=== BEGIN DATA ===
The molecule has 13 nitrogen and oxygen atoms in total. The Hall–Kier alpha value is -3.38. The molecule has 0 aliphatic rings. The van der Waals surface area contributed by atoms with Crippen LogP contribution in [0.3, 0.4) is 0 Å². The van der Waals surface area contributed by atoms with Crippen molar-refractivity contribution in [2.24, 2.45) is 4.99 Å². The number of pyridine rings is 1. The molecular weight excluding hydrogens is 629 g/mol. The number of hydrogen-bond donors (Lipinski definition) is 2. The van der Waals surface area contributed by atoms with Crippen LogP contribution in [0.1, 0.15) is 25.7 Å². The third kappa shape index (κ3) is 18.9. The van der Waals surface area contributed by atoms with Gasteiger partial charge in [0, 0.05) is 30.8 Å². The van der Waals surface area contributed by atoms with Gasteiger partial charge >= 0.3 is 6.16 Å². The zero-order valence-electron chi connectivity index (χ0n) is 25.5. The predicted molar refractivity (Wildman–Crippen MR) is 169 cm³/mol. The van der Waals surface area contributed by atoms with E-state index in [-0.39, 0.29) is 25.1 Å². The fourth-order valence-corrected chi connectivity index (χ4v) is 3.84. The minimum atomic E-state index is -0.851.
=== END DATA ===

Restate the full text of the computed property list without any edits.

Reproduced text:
The molecule has 13 nitrogen and oxygen atoms in total. The Hall–Kier alpha value is -3.38. The molecule has 0 aliphatic rings. The van der Waals surface area contributed by atoms with Crippen LogP contribution in [0.3, 0.4) is 0 Å². The van der Waals surface area contributed by atoms with Crippen molar-refractivity contribution in [2.24, 2.45) is 4.99 Å². The number of pyridine rings is 1. The molecular weight excluding hydrogens is 629 g/mol. The number of hydrogen-bond donors (Lipinski definition) is 2. The van der Waals surface area contributed by atoms with Crippen LogP contribution in [0.1, 0.15) is 25.7 Å². The third kappa shape index (κ3) is 18.9. The van der Waals surface area contributed by atoms with Gasteiger partial charge in [0, 0.05) is 30.8 Å². The van der Waals surface area contributed by atoms with Gasteiger partial charge >= 0.3 is 6.16 Å². The zero-order valence-electron chi connectivity index (χ0n) is 25.5. The predicted molar refractivity (Wildman–Crippen MR) is 169 cm³/mol. The van der Waals surface area contributed by atoms with E-state index in [-0.39, 0.29) is 25.1 Å². The fourth-order valence-corrected chi connectivity index (χ4v) is 3.84. The minimum atomic E-state index is -0.851.